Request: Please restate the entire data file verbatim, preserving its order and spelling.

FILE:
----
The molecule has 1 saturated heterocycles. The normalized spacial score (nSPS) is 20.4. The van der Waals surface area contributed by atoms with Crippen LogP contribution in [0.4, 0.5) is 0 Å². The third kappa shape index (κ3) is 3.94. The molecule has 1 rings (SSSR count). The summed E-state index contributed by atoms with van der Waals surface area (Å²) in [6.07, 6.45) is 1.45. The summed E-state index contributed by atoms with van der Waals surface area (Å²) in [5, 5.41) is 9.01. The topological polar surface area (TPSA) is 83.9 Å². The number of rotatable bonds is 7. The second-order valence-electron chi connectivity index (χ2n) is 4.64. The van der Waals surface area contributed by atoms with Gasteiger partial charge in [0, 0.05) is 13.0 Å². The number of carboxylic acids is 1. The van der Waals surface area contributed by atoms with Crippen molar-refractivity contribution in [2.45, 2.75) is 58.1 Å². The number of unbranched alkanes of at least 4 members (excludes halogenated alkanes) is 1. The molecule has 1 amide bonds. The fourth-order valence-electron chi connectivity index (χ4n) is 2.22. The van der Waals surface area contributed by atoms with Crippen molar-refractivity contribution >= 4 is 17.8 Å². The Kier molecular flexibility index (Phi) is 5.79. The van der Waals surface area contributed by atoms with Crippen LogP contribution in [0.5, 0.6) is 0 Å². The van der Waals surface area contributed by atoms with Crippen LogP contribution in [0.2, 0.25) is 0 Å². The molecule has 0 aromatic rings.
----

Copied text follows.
The molecule has 1 saturated heterocycles. The normalized spacial score (nSPS) is 20.4. The van der Waals surface area contributed by atoms with Crippen LogP contribution in [0.4, 0.5) is 0 Å². The third kappa shape index (κ3) is 3.94. The molecule has 1 rings (SSSR count). The summed E-state index contributed by atoms with van der Waals surface area (Å²) in [6.07, 6.45) is 1.45. The summed E-state index contributed by atoms with van der Waals surface area (Å²) in [5, 5.41) is 9.01. The topological polar surface area (TPSA) is 83.9 Å². The number of rotatable bonds is 7. The second-order valence-electron chi connectivity index (χ2n) is 4.64. The van der Waals surface area contributed by atoms with Gasteiger partial charge in [0, 0.05) is 13.0 Å². The number of carboxylic acids is 1. The van der Waals surface area contributed by atoms with Crippen molar-refractivity contribution in [2.45, 2.75) is 58.1 Å². The number of unbranched alkanes of at least 4 members (excludes halogenated alkanes) is 1. The molecule has 1 amide bonds. The fourth-order valence-electron chi connectivity index (χ4n) is 2.22. The van der Waals surface area contributed by atoms with Crippen molar-refractivity contribution >= 4 is 17.8 Å². The Kier molecular flexibility index (Phi) is 5.79. The van der Waals surface area contributed by atoms with Crippen LogP contribution in [0.5, 0.6) is 0 Å². The van der Waals surface area contributed by atoms with Crippen LogP contribution in [0.2, 0.25) is 0 Å². The molecule has 0 aromatic rings.